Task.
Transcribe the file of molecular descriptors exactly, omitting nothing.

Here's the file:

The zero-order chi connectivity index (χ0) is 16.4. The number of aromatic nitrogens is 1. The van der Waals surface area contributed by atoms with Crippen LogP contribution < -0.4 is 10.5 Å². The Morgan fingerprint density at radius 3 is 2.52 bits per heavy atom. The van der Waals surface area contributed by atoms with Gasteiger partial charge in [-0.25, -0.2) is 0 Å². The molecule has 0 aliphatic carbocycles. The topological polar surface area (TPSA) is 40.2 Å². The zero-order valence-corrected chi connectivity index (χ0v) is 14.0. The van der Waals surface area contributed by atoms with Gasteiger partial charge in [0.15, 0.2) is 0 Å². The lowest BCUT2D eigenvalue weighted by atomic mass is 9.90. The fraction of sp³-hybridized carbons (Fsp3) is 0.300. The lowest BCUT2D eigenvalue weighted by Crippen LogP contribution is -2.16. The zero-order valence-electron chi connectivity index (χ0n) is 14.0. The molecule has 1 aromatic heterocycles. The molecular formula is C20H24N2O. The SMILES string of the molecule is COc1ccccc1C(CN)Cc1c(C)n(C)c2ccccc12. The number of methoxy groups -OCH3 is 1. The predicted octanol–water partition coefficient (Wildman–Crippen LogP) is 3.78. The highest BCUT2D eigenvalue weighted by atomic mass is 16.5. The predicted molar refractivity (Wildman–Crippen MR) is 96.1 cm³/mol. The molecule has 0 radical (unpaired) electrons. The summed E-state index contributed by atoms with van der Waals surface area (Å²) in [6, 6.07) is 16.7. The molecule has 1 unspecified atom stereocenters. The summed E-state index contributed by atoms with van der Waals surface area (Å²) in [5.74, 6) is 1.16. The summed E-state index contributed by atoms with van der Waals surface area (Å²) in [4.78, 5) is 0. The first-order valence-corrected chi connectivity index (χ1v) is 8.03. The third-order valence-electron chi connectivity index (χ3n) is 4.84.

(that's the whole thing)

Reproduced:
The zero-order chi connectivity index (χ0) is 16.4. The number of aromatic nitrogens is 1. The van der Waals surface area contributed by atoms with Crippen LogP contribution < -0.4 is 10.5 Å². The Morgan fingerprint density at radius 3 is 2.52 bits per heavy atom. The van der Waals surface area contributed by atoms with Gasteiger partial charge in [-0.25, -0.2) is 0 Å². The molecule has 0 aliphatic carbocycles. The topological polar surface area (TPSA) is 40.2 Å². The zero-order valence-corrected chi connectivity index (χ0v) is 14.0. The van der Waals surface area contributed by atoms with Gasteiger partial charge in [0.15, 0.2) is 0 Å². The lowest BCUT2D eigenvalue weighted by atomic mass is 9.90. The fraction of sp³-hybridized carbons (Fsp3) is 0.300. The lowest BCUT2D eigenvalue weighted by Crippen LogP contribution is -2.16. The zero-order valence-electron chi connectivity index (χ0n) is 14.0. The molecule has 1 aromatic heterocycles. The molecular formula is C20H24N2O. The SMILES string of the molecule is COc1ccccc1C(CN)Cc1c(C)n(C)c2ccccc12. The number of methoxy groups -OCH3 is 1. The predicted octanol–water partition coefficient (Wildman–Crippen LogP) is 3.78. The highest BCUT2D eigenvalue weighted by atomic mass is 16.5. The predicted molar refractivity (Wildman–Crippen MR) is 96.1 cm³/mol. The molecule has 0 radical (unpaired) electrons. The summed E-state index contributed by atoms with van der Waals surface area (Å²) in [6, 6.07) is 16.7. The molecule has 1 unspecified atom stereocenters. The summed E-state index contributed by atoms with van der Waals surface area (Å²) in [5.74, 6) is 1.16. The summed E-state index contributed by atoms with van der Waals surface area (Å²) in [4.78, 5) is 0. The first-order valence-corrected chi connectivity index (χ1v) is 8.03. The third-order valence-electron chi connectivity index (χ3n) is 4.84.